I walked deeper into the store. The entire back wall, floor to ceiling, was covered with sequined and sparkly outfits like miniature Jon Benét dresses on tiny hangers. On the floor racks there were police uniforms, camouflage outfits, superhero costumes, beachwear. And in the “Bootique,” horrible-looking things that looked like shoes for tiny double-club-footed people or like rubber tips for very large chair legs.

I was trying hard to have a private, healing experience but everything—sound, color, texture, sentiment—seemed somehow heightened and false. I tried to make room for the right feelings, but surrounded by glitter and sayings like “Rainbow is my favorite color,” it was difficult. Before coming into the store I had worried about becoming emotional in public. I briefly feared being so overcome by the experience that I’d collapse on the floor. Now I was worried about something else: after all this, what if I felt nothing?

A petite salesgirl came over. Her nametag said Brittany. She, like all the other salespeople, had an insistently cheerful smile.

“So, hi!” Brittany said with a compact wave and a swing of her ponytail. “My manager noticed you before. She was like, ‘I don’t know if that lady’s ever going to actually get anything, but go ask her if you can help.’ So, yeah! Can I help you?”

rabbitI was eyeing a sweet-looking rabbit with brown eyes and a nose sewn in pink thread. Her name was Pawlette, but I reassured myself that it didn’t always have to be. Choose me, the sign said. To my ears the words sounded less like a command than a plea. I began to worry about all the Pawlettes I didn’t choose. Wouldn’t their hearts break? It was confusing, this back and forth between the need to see one of the animals as real, so the trick would work, and the need for the rest of them not to be real, since that would be unbearable. Only the one you choose is real, I told myself.

I was taking so long that little girls were moving past me to get to the stuff me station.

“I’d like this one,” I said.

“Great,” Brittany said. “Who’s it for?”

I kept my gaze and my smile steady. “It’s for me.”

She nodded and wrote my name on the tag in Pawlette’s ear. “Would you like her soft or firm?”

Both. Neither. I didn’t know. “Somewhere in between, please.”

Brittany guided me to the stuffing station, a large humming machine with a glass front. Behind the glass was what looked like a combine harvester, only it was threshing fleecy white cotton instead of wheat. She sat on a stool next to the machine and placed Pawlette facedown on her lap. She inserted a nozzle into a hole in the rabbit’s back, and cotton fiberfill from the glass case was sucked noisily through a tube and blown into the empty shell. I was having trouble suspending disbelief just then, but I told myself this was Pawlette’s creation story. I needed to witness her becoming. I needed to catch her with both hands when she was born. As Pawlette grew plump, Brittany and I maintained some very deliberate eye contact—my gaze saying, That’s right, I am an adult woman getting myself a stuffed animal and hers saying, with merry impartiality, Of course you are!

It was when she told me to pick out a heart that I felt something slip in my chest. Trying to look casual, I took a small, padded, red satin heart from a bin full of them.

“Make a wish and then kiss the heart,” she said in a singsong voice. I raised the heart to my lips and felt my cheeks flush. May you always know you are loved, I whispered. I was thankful for the noise around us—the shrill sounds of excited girls, the whir of machines, the generic pop music washing through it all… heartI kissed the heart and handed it to Brittany. I opened my eyes wide so no tears could spill.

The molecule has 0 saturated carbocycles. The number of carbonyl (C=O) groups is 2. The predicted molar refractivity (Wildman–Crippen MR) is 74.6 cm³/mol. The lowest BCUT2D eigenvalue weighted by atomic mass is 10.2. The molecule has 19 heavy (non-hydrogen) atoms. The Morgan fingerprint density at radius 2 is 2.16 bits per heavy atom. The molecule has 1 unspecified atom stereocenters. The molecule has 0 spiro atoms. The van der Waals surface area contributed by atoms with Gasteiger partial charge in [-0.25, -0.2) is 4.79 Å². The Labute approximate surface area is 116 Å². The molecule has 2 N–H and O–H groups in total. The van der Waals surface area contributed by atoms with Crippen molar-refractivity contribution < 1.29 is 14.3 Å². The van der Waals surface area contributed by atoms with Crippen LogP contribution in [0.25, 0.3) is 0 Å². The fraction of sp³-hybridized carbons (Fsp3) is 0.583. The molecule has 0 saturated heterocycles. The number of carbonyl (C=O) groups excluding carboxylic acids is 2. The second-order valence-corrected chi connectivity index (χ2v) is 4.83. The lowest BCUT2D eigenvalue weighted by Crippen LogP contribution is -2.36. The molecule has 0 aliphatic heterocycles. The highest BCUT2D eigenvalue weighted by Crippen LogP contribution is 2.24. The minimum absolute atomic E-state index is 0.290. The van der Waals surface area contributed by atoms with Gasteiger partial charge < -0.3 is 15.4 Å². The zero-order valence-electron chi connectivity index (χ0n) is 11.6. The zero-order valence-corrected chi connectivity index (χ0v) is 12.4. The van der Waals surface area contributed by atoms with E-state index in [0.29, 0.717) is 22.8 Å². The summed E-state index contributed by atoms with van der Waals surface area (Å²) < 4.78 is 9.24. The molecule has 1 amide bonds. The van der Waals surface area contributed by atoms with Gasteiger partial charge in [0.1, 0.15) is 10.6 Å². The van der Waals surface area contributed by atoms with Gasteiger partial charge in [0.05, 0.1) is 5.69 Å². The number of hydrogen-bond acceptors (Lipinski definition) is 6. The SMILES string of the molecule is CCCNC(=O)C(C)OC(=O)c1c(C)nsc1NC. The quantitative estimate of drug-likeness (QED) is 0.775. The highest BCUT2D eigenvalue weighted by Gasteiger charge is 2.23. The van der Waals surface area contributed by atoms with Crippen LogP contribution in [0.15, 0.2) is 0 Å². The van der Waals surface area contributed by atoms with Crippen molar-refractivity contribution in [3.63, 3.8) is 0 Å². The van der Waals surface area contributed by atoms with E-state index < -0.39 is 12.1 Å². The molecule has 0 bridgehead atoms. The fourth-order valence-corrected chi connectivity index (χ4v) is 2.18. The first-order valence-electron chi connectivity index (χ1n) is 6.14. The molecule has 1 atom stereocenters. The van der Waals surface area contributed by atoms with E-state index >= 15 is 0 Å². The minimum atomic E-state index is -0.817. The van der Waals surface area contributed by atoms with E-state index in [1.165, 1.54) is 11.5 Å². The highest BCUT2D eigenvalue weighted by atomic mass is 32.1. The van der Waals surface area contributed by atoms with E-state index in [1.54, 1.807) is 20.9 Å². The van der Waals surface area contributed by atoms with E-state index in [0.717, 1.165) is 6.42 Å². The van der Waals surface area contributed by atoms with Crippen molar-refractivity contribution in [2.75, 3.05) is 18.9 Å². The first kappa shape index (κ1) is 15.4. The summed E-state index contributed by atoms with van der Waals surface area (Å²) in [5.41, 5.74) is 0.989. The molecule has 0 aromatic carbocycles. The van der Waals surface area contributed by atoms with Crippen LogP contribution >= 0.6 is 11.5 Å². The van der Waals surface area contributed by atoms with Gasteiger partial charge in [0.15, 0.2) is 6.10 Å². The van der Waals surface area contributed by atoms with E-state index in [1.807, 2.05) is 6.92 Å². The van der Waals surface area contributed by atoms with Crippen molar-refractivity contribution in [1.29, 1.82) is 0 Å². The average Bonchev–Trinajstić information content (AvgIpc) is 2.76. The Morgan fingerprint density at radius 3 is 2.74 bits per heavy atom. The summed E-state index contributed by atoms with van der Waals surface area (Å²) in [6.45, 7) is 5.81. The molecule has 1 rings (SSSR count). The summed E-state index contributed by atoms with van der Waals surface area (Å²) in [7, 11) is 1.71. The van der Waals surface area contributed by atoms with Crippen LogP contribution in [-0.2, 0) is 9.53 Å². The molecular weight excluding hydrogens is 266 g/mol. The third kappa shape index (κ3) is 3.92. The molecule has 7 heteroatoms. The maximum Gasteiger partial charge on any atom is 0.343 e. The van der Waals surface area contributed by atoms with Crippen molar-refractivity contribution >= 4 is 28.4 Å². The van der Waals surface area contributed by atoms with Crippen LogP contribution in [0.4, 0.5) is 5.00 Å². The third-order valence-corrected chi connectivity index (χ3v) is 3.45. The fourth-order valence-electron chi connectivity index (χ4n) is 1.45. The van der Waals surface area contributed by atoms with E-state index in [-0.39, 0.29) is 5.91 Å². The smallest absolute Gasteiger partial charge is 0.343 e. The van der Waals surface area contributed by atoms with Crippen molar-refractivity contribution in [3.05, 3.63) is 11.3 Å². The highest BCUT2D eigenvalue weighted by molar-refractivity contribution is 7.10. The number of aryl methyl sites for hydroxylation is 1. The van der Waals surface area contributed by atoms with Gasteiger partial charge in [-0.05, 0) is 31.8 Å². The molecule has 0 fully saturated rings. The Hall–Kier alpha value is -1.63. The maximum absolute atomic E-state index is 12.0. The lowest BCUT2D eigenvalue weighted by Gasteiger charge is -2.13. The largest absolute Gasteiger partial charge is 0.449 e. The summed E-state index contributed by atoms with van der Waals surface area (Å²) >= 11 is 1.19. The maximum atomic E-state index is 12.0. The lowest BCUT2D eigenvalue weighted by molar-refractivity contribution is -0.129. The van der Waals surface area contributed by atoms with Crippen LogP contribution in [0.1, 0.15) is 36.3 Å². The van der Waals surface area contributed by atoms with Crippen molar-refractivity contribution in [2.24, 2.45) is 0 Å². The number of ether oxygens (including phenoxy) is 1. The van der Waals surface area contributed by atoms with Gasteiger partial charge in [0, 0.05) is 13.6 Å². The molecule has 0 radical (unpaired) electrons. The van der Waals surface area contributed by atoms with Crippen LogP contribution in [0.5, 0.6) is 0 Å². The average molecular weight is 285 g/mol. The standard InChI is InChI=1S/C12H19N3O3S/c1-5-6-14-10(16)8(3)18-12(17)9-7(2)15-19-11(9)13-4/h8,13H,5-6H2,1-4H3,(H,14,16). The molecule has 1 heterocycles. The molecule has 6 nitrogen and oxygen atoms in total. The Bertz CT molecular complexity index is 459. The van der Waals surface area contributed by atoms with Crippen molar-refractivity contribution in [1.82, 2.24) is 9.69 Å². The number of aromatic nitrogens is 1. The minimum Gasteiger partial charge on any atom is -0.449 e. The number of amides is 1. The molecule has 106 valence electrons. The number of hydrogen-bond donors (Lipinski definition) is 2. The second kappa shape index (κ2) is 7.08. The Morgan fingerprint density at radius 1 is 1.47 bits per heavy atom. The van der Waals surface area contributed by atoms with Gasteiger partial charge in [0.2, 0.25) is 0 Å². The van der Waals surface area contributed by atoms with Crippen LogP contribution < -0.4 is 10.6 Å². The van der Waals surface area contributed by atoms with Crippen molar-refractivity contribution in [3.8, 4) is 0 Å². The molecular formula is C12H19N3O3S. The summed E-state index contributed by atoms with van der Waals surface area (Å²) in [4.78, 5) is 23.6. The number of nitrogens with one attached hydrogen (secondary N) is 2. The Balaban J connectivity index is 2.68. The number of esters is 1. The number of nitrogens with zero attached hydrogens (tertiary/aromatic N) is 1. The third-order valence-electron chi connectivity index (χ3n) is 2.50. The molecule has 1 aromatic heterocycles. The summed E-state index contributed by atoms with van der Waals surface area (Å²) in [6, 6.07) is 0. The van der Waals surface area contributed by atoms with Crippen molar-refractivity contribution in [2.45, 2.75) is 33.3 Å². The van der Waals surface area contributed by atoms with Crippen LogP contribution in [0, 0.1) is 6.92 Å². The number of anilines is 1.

Brittany placed the heart in the hole in the rabbit’s back and pushed it deep into the stuffing. Then, in movements that were part cat’s cradle and part abracadabra, she worked the threads with her fingers, tightening them to close the seam.

“You can give her a bath, now, at the fluffing station,” she said, handing me Pawlette, all sewn up. “And don’t forget to get her some outfits and a birth certificate! I’ll meet you at checkout. Take your time!”

Brittany walked away, stranding me there with a rabbit in my arms. I couldn’t bring myself to walk up to an oversize plastic tub and give this stuffed animal a “bath” with air-blowing nozzles any more than I could dress her up in a crinoline tutu. Clearing the way for a mother and daughter who were headed for the fluff me station, I stepped behind some clothing racks. I needed to absorb what was happening, to be in this moment that might be important. Holding my rabbit in both hands, I raised her to my face and gave her a good look. I loved her at once, knew at once how to hold her, how to stroke her nose with my thumbs. Her mouth of pink thread was sewn into a smile, and my whole face smiled back. I was happy. Happy to love her and make her feel loved. Suddenly I felt protective and exposed. I’d done what I had come to do, and now I wanted to leave. First, though, I took her to the Name Me station, where I sat at a computer and answered a few questions. I named her Little Me, the only name that made any of this make any sense.

Out of the printer came a birth certificate in the same topsy-turvy font that covered the walls. I took it and headed to the cash register, where Brittany was waiting. As I paid, another salesgirl tried to put the rabbit in a large cardboard box designed to look like a house.

“No box, thanks,” I said. “I’ll just hold her.”

I walked out of the store and into the flow of shoppers. Just like that, we were on our own. We must have looked peculiar, the two of us, moving slowly through the mall. I held the rabbit high, close to my left shoulder, so I could rub her soft floppy ear on my upper lip. There you are, I whispered, there you are.


Rumpus original art by Elizabeth Schmuhl.

Sarah C. Baldwin is a writer living in Providence, RI. For a long time she lived in Paris. She loves oceans and forest equally. One of her happiest memories remains twisting rebar in Comayagua, Honduras. More from this author →